Thursday, August 17th
Today featured one of the most talked about, and feared sections of the Oregon/California coast – Leggett Hill. It also marked the first day riding the famous Highway 1, and a return to coastal scenery and sea breezes, leaving the busy 101 behind for a while.
I was one of the first to leave the camp in the morning, heading back over the road to pick up a coffee and use the wifi before starting my day. The idea was to begin the climb before it got unbearably hot like it had the day before. Thankfully the climb was well shaded, quiet, and really not so tough at all.
It began a couple of miles from the campsite at Leggett where the first Highway 1 sign appeared. A domed green sign with a white one in the middle of it.
The climb lasted about 4 or 5 miles, reaching 1950 feet before plummeting back down for 10 exhilarating miles. It was a steady incline and passed in a much easier way when compared with the climb out of Crescent City. I’d battled traffic, the fog, and the hill back then, but here the road was mostly quiet, well lit, and enjoyable.
Traffic was scarce, the corners were sharp, and the speed limit was sometimes 15mph though I’m sure I was pushing 30 at times on the way down. The only thing lacking was a hard earned view at the top. The Pacific was still out of sight though you could sense it’s presence.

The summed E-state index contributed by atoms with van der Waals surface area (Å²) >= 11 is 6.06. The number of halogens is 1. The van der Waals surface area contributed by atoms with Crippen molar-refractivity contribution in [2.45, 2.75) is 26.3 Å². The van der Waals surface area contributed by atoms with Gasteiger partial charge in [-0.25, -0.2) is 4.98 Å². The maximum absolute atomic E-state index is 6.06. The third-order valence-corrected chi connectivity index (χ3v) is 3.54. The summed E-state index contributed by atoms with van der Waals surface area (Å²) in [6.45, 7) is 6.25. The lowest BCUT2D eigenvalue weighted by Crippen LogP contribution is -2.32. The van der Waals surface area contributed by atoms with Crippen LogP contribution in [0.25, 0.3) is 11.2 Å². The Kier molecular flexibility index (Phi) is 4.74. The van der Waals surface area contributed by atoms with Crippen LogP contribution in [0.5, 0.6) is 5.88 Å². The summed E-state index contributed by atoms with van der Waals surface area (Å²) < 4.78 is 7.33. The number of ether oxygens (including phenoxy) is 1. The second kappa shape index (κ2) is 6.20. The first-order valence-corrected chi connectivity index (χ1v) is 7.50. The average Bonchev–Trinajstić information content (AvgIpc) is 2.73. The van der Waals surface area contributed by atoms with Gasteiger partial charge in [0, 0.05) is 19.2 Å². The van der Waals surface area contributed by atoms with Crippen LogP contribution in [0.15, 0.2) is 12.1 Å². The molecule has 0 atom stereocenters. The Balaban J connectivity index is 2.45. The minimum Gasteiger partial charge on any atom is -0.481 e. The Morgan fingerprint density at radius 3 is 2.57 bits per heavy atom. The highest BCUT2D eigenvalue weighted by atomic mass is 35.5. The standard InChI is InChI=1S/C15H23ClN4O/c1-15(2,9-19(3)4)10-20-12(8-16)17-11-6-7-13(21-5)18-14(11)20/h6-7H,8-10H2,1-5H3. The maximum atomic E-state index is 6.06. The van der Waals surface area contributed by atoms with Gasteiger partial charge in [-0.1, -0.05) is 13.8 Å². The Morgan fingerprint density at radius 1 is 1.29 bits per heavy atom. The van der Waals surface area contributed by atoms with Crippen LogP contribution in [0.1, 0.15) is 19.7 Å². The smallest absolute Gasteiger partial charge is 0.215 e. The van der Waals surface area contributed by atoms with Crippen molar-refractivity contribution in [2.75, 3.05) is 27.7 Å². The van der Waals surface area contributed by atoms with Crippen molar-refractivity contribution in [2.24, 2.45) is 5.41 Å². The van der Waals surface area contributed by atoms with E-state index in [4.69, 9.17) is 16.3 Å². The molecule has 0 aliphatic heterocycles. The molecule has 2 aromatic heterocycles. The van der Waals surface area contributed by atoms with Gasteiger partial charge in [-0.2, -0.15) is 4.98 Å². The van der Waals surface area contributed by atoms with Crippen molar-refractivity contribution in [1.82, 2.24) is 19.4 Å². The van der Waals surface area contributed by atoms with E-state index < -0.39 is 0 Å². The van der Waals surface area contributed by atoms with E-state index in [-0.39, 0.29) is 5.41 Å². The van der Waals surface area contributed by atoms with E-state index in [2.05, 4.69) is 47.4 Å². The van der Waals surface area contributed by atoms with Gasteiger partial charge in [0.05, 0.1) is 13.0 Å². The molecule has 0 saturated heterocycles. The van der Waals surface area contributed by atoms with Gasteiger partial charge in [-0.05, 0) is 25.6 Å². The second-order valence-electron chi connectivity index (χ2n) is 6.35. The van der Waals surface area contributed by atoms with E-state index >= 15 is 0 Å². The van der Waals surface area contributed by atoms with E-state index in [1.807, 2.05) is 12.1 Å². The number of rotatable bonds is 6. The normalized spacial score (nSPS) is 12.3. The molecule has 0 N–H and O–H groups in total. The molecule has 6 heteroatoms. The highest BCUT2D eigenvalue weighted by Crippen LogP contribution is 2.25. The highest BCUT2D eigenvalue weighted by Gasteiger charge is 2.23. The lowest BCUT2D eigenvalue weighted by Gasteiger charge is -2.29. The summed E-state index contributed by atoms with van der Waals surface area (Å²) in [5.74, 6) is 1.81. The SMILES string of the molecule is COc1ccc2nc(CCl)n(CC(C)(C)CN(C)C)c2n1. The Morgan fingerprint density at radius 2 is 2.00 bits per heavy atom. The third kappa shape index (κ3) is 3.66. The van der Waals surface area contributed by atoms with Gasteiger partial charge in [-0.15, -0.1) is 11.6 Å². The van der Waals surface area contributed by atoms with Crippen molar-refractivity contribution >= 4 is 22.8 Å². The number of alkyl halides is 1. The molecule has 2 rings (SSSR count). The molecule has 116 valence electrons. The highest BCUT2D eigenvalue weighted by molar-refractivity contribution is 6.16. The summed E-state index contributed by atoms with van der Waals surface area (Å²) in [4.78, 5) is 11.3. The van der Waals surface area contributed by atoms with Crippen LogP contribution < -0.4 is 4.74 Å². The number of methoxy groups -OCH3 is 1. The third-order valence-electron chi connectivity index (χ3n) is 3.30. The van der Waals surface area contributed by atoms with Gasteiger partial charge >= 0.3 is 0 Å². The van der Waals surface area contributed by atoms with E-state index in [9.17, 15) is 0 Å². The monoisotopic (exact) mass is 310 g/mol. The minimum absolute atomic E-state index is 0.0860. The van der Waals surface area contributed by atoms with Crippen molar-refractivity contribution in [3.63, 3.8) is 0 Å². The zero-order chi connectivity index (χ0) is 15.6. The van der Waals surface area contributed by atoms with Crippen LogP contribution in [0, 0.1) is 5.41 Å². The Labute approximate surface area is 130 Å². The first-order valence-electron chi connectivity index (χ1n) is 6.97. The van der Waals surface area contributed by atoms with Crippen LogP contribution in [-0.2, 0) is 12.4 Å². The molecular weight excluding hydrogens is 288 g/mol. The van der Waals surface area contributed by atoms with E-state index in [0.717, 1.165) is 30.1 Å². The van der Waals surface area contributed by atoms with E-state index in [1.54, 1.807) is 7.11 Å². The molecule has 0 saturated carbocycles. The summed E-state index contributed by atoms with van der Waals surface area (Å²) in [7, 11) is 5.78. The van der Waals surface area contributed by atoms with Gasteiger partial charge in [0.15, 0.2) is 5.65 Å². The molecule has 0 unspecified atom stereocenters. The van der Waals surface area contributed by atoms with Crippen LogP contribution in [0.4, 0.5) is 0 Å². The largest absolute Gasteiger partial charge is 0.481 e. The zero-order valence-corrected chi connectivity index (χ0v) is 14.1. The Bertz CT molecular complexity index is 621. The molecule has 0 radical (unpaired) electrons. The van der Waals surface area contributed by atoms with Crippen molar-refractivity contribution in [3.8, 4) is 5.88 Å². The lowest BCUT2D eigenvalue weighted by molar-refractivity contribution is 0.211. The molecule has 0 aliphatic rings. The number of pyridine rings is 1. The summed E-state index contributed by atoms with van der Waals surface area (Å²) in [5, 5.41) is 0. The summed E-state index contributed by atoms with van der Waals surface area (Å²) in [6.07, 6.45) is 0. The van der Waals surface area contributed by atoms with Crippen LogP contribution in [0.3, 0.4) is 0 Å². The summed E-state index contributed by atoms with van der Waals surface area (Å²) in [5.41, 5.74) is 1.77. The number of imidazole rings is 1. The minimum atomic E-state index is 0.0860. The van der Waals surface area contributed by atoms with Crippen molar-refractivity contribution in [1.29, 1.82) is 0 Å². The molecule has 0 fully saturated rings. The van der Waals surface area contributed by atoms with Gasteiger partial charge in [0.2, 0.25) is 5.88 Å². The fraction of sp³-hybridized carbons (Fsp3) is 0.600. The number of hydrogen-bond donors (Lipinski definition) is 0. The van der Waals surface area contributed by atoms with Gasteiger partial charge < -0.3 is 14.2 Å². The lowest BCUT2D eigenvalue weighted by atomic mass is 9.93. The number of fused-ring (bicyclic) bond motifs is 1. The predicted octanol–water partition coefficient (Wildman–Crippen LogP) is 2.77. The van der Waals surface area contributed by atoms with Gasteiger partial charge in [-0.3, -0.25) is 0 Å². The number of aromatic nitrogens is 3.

After a few level miles a second climb began – perhaps tougher than the first, but shorter – up to Rockport Hill at 690 feet. The descent from Leggett had cooled me down, and now the sea was close again the sun faded and the air was fresher.
After a final push uphill I emerged at a vista point overlooking the sea. I’d missed it. Not just because riding inland had been a little tougher and less interesting (aside from all the glorious trees) but there was something calming about having it there on your right to look out at.
The road hugged the mountain and the sea closely, winding its way southwards over the contours of the coast. Rather than a highway cutting a straight line from A to B, you felt that the Highway 1 respected every curve and bump of the coastline. Riding it was like a wave. It was slightly nerve wracking, though traffic remained quiet and surprisingly respectful given the lack of shoulders.
After passing Westport-Union Landing State Beach, I stopped at the town of Westport – the first and only services of any kind between where I’d began the day and Fort Bragg a further 16 miles away.
It had one grocery store which I stopped at for coffee and a cookie. I’d followed the days mapped out by the book exactly up to this point, but since I was only 10 miles from this days suggested end point and it was only 1pm I decided to continue.
Happily around his time I also bumped into Ben and the two girls from the camp the night before and we continued together along the highway as it continued to carry us toward Fort Bragg.
A cycle path through MacKerricher State Park took us the final few miles into town – an old logging road that was bumpy but free of cars and other dangers.
We pulled onto the Main Street and stopped at Mendocino Cookie Co. for some time. I enjoyed a large ice coffee, a bagel, and one of the finest cookies I’ve ever had. I bought two more for the road.